Who was Mzee Mohammed?
Mzee was a 18 year old young Black man from Liverpool,who was described by relatives as a very caring young man who adored his family. He was popular growing up with his friends and was the life and soul of the party, with eyes and a smile that could light up a room.
Mzee was diagnosed with autism spectrum disorder (ASD) and attention deficit hyper-activity disorder (ADHD). In August 2014, Mzee was attacked by five white males and sustained 14 stab wounds, following which he was diagnosed with post-traumatic stress disorder (PTSD). His sister said that this stabbing incident had a dramatic effect on Mzee and caused his paranoia.
On the 13th of June Mzee Mohammed was at the Liverpool ONE shopping centre.
While shopping he was monitored on CCTV by the security control room, who reported him to Merseyside Police because of a claim that there was a ‘big Black male with dreads running around barefoot, threatening shoppers with a 12inch blade. These claims were never confirmed or proven.
Mzee entered ‘Chips a GoGo,’ a fast food restaurant and was followed in by security personnel. One witness gave evidence that there was shouting and raised voices from inside the kiosk. Mzee was then held on the floor by security personnel in the confined area behind the service counter.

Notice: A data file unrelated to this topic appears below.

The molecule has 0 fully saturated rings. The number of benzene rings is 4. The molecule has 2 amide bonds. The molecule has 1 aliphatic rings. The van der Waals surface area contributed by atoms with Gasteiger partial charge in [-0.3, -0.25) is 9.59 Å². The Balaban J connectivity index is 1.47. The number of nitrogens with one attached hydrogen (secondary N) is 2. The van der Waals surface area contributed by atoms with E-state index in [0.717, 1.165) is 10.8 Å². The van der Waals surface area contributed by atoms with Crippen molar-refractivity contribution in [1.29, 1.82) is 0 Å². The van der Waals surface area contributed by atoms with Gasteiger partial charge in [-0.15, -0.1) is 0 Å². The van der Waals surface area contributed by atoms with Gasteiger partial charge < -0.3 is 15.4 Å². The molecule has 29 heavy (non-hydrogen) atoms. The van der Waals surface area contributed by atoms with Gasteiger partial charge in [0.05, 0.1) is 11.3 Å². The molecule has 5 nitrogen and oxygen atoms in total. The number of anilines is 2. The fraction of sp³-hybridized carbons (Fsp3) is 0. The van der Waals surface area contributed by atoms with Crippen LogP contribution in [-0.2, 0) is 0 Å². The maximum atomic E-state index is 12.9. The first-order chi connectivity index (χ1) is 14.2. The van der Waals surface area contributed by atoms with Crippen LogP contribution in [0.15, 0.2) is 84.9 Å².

When the police officers arrived, they handcuffed Mzee’s hands behind his back while he lay on his front. According to the inquest Mzee had already been checked by security officers who found that he no longer had a knife. However, this was not communicated to the police or other staff members in the kiosk.
Mzee was carried out into the street and appeared ‘completely motionless’, according to a witness. He was placed into what was described as an 'improvised recovery position' with his hands still handcuffed behind his back.
Witnesses stated that the police did not attempt any first aid. One witness said the police did ‘not look that serious or concerned’ and were instead talking to one another. The North West Ambulance service was called at 6.37pm and Mzee was later pronounced dead at 7.53pm at the hospital.
What was the legal implication?
The Independent Office for Police Conduct (IOPC) investigated two complaints made by Mzee's family about the restraint used by Merseyside Police and allegations that officers were disrespectful during the restraint.
The IOPC concluded that "The evidence we gathered did not indicate that any officer committed a criminal offence or behaved in a manner that would justify the bringing of disciplinary proceedings."
If you want to find out more about other victims of police and state violence in the UK, click here.
The proportion of BAME deaths in custody where restraint is a feature is over two times greater than it is in other deaths in custody. The proportion of BAME deaths in custody where use of force is a feature is over two times greater than it is in other deaths in custody. The proportion of BAME deaths in custody where mental health-related issues are a feature is nearly two times greater than it is in other deaths in custody.